Review: The Member of the Wedding at 1st Stage Theatre

By Heather Rosen

1st Stage Theatre’s production of “The Member of The Wedding” transports you to another time and place…a small Southern town in 1945. It’s not a comfortable time – segregation and racism rears its ugly head throughout the show, plaguing the family’s black cook, Berenice Sadie Brown, and her family. Also, none of the characters are happy, with the exception of Jarvis and Janice, the bridegroom and his fiancée, who are planning to leave town immediately after their wedding. If you are looking for entertainment to forget your troubles and give you renewed hope, this show might not be for you. But if you want to feel like you’ve gained a new understanding of what it might have been like for those who were not just going to cotillions and drinking mint juleps on the porch in 1940s, come see this show and take a journey to the past. And the sets, the sound, and lighting will help to transport you.

The set is divided into 2 parts: the outside – the verandah, and the inside - a kitchen with a door leading to an interior room. Both looked realistic - like they were sliced right out of an old house. But the lighting and the sound made the sets come to life. For example, even before the play opens, you hear locusts chirping in the trees, and the bright lights tell us that it’s hot outside. Later in the show, the sound of thunder, the flashes of light, and wind blowing the tree branches hanging from the ceiling make you think that we are caught in a thunderstorm, even though we don’t feel the rain.


The acting was phenomenal. Deidra LaWan Starnes’ portrayal of Berenice is every bit as sincere and nuanced as Octavia Spencer’s portrayal of Minnie Jackson in “The Help.” She fully embraces the character of Berenice, who is billed as the household cook; however, we learn that she is clearly a surrogate mother to 12 year old Frankie Addams, the bridegroom’s younger sister whose biological mother died in childbirth. Berenice is also very much like a mother to little John Henry, Frankie’s 6 year old cousin who seems to spend more time with her and Frankie than he does at home. William Carroccio did a great job in the role of John Henry, nailing all of his character’s many lines.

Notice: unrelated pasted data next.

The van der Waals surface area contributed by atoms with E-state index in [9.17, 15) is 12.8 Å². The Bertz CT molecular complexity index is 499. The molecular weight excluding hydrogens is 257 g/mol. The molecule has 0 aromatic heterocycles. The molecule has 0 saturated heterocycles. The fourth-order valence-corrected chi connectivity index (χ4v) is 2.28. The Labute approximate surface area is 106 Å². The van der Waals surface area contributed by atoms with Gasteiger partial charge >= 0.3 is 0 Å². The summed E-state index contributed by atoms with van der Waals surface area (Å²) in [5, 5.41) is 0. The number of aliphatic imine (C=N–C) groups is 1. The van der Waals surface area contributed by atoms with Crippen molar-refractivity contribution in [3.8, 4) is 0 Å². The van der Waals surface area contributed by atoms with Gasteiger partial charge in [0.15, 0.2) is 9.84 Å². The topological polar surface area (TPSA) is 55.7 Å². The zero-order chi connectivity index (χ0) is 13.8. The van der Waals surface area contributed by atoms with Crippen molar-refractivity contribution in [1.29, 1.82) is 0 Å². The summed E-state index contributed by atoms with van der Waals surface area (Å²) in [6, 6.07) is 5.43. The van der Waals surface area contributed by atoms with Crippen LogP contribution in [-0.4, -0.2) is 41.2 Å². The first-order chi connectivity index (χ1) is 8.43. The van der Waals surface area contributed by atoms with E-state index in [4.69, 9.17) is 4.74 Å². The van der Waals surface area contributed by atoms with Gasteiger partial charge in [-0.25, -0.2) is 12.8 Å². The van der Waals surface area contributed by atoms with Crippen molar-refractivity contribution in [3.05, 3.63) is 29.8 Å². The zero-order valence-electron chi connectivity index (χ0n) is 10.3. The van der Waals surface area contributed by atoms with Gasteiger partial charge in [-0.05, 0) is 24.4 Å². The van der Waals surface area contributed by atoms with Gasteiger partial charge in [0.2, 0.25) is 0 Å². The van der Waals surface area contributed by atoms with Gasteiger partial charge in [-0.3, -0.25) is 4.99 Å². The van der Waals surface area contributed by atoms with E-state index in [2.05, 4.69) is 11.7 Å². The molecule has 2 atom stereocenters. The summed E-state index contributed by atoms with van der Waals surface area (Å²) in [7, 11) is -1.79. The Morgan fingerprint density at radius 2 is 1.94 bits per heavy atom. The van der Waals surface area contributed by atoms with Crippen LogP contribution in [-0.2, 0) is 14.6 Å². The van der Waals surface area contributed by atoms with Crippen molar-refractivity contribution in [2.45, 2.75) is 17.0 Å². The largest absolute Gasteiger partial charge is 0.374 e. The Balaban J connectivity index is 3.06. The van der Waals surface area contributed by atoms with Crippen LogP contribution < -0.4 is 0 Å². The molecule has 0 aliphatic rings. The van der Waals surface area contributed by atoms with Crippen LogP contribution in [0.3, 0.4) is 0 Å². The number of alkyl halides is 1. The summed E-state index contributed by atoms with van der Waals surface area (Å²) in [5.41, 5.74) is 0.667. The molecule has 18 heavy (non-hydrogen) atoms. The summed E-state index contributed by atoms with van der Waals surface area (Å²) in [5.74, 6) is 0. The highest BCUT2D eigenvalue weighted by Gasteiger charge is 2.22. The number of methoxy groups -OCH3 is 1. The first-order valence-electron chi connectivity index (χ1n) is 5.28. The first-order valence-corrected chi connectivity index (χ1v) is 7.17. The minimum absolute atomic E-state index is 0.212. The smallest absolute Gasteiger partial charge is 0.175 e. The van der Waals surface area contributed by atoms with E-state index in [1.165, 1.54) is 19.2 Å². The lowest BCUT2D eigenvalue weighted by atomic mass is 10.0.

Zoe Walpole’s portrayal of 12 year old Frankie Addams was also very convincing, despite the fact that according to her bio, she is either currently attending or recently graduated from Georgetown University. Her Frankie was a Scarlett O’Hara lite - a white girl of privilege who is going through adolescent angst and insecurity and is prone to dramatic outbursts. Bored and without a friend her age to hang out with for the summer, she decides she wants to change her name and run away to Alaska with her brother and his new bride. In Frankie’s mind, her life is an absolute Greek tragedy, but in reality, the drama’s all in her head, in fact, she’s one of the few characters who is safe and secure. It’s everyone else who is suffering – her father, John Henry, the soldiers fighting in the war, and all of the black people in the town, including Berenice’s brother, Honey, who is done being treated like a second class citizen. Frankie seems oblivious to all of this.


The set does not change at all (only a few props are brought out) but somehow, the lighting, the sound and the wind effects make us feel like time is passing, and at the end of the play, I asked myself how much has really changed since 1945? Aren’t adolescent girls still prone to drama and thinking that their predicament is worse than everyone’s? If Frankie had used a more modern southern accent, I think a lot of parents with teenage girls would have seen their own daughters in her. And how much has society’s treatment of young black men changed, especially those who speak up when they feel wronged?

You will have some good conversations during the car ride home.

Photo Credit: Teresa Castracane and Ryan Maxwell Photography


All opinions and thoughts expressed within reviews on Theatre Travels are those of the writer and not of the company at large.

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